Empathy is a subject that is difficult to discuss in the modern zeitgeist. Many people feel that the internet has finally made it possible to hold others accountable. And the truth is that something like the #MeToo movement shows how much positive change it can bring. Is it really worthwhile practicing empathy for people who have hurt others?
Yet there are still proponents of “radical empathy.” This refers to choosing to empathise with people who you might normally be expected to hate. People who hurt or betrayed you, or did something terrible to someone you love.
Shrugging the idea off as an ideal espoused by people who are privileged never to have been oppressed is easy. But the reality is that radical empathy is an important skill for people suffering with mental illness and substance use disorders.
Here is why you should practise radical empathy.
Taking the world off your shoulders:
The internet has amplified the noise around us every single day. Instead of hearing only news which is relevant to us, we hear about things going on around the world. This is not only the case when watching or reading the news, but occurs every time we use social media. We see someone giving their opinion on a matter which has a major impact on our lives, and feel hurt even though we might never meet the person.
This is one way in which it is easy to espouse the idea of radical empathy. Instead of seeing people online as villains, consider that they believe strongly in what they are saying. They are driven by emotion, and we all know how emotion can warp our thinking.
By empathising with the online world, you get to relax. Suddenly, the anxiety caused by knowing that so many people are “out to get you” no longer seems as urgent. When you see people as misguided rather than malicious, you stop fearing them.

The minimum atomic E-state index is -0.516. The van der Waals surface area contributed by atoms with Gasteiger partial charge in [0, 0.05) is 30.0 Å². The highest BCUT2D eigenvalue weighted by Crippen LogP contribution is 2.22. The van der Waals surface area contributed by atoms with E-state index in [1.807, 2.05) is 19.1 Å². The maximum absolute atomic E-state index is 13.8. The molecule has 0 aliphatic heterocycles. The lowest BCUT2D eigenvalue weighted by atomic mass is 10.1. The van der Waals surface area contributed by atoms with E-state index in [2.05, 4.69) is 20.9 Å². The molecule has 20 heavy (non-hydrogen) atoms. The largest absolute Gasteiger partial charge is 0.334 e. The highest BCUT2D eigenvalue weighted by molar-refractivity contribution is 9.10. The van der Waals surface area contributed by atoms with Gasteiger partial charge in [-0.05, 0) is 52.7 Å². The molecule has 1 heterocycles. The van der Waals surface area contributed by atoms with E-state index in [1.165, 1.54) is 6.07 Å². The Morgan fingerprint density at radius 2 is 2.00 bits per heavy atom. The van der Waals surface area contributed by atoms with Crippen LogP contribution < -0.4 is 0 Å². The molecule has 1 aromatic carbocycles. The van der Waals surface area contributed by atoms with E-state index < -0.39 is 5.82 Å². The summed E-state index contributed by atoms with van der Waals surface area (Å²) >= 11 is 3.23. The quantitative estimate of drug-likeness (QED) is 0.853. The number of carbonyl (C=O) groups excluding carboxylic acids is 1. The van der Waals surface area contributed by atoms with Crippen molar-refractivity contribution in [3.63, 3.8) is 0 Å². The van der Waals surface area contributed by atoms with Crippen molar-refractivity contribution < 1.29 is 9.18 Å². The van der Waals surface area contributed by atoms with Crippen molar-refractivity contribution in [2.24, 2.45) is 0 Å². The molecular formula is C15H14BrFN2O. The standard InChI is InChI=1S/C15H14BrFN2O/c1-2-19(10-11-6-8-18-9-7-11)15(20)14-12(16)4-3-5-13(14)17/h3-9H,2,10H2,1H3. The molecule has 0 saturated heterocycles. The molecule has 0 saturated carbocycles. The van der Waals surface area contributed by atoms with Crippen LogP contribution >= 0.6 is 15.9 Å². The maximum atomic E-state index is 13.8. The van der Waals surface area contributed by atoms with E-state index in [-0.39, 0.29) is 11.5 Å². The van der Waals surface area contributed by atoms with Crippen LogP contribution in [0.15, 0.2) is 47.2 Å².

But radical empathy goes even further.
Empathy is a way of not judging others for the mistakes they have made. Judgment always exacerbates mental health issues. The reality is that when you judge others, you are also judging yourself. This does not mean you have done the same thing as the person you judge. However, you are implicitly affirming that you yourself are not allowed to be like them. You are putting pressure on yourself to never mess up.
Radical empathy reminds us that everyone makes mistakes. Everyone does things which betray the people they love or harm diverse groups of people. When you drop your judgment and empathise with others, you are forgiving yourself for all the wrongs you believe you have committed and all the future mistakes you cannot help but make.
Instead of judging yourself, you will accept your humanity, seeing mistakes as inevitable learning experiences. By empathising with others, you are empathising with yourself, and that allows you to be authentically you.